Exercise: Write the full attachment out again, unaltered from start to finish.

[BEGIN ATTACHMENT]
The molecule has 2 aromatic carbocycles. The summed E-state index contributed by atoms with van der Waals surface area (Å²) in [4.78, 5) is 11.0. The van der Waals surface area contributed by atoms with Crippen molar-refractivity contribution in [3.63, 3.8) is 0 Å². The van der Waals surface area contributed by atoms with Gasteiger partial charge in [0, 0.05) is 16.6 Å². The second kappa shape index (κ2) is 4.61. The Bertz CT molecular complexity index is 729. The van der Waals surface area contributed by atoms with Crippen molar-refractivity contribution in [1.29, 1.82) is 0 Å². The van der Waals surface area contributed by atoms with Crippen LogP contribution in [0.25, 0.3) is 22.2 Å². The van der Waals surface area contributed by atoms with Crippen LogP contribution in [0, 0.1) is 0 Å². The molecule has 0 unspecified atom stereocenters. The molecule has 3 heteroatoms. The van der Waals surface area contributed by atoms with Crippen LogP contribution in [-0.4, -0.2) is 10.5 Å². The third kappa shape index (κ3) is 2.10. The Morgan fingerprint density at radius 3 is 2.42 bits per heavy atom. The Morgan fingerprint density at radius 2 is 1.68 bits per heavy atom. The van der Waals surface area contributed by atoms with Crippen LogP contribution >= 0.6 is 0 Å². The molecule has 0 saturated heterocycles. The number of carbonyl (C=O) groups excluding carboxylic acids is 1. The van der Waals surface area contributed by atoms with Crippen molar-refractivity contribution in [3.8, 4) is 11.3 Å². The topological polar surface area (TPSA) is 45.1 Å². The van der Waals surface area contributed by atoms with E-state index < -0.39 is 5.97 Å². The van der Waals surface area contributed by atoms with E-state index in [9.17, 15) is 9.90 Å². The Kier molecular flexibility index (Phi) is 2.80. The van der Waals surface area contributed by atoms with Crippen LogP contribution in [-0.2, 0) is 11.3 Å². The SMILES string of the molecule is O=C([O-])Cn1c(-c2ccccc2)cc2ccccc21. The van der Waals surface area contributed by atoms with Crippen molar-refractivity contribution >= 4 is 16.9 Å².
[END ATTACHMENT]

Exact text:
The molecule has 2 aromatic carbocycles. The summed E-state index contributed by atoms with van der Waals surface area (Å²) in [4.78, 5) is 11.0. The van der Waals surface area contributed by atoms with Crippen molar-refractivity contribution in [3.63, 3.8) is 0 Å². The van der Waals surface area contributed by atoms with Gasteiger partial charge in [0, 0.05) is 16.6 Å². The second kappa shape index (κ2) is 4.61. The Bertz CT molecular complexity index is 729. The van der Waals surface area contributed by atoms with Crippen molar-refractivity contribution in [1.29, 1.82) is 0 Å². The van der Waals surface area contributed by atoms with Crippen LogP contribution in [0.25, 0.3) is 22.2 Å². The van der Waals surface area contributed by atoms with Crippen LogP contribution in [0, 0.1) is 0 Å². The molecule has 0 unspecified atom stereocenters. The molecule has 3 heteroatoms. The van der Waals surface area contributed by atoms with Crippen LogP contribution in [-0.4, -0.2) is 10.5 Å². The third kappa shape index (κ3) is 2.10. The Morgan fingerprint density at radius 3 is 2.42 bits per heavy atom. The Morgan fingerprint density at radius 2 is 1.68 bits per heavy atom. The van der Waals surface area contributed by atoms with Crippen LogP contribution >= 0.6 is 0 Å². The molecule has 0 saturated heterocycles. The number of carbonyl (C=O) groups excluding carboxylic acids is 1. The van der Waals surface area contributed by atoms with Crippen molar-refractivity contribution in [3.8, 4) is 11.3 Å². The topological polar surface area (TPSA) is 45.1 Å². The van der Waals surface area contributed by atoms with E-state index < -0.39 is 5.97 Å². The van der Waals surface area contributed by atoms with E-state index in [9.17, 15) is 9.90 Å². The Kier molecular flexibility index (Phi) is 2.80. The van der Waals surface area contributed by atoms with Crippen LogP contribution in [-0.2, 0) is 11.3 Å². The SMILES string of the molecule is O=C([O-])Cn1c(-c2ccccc2)cc2ccccc21. The van der Waals surface area contributed by atoms with Crippen molar-refractivity contribution >= 4 is 16.9 Å².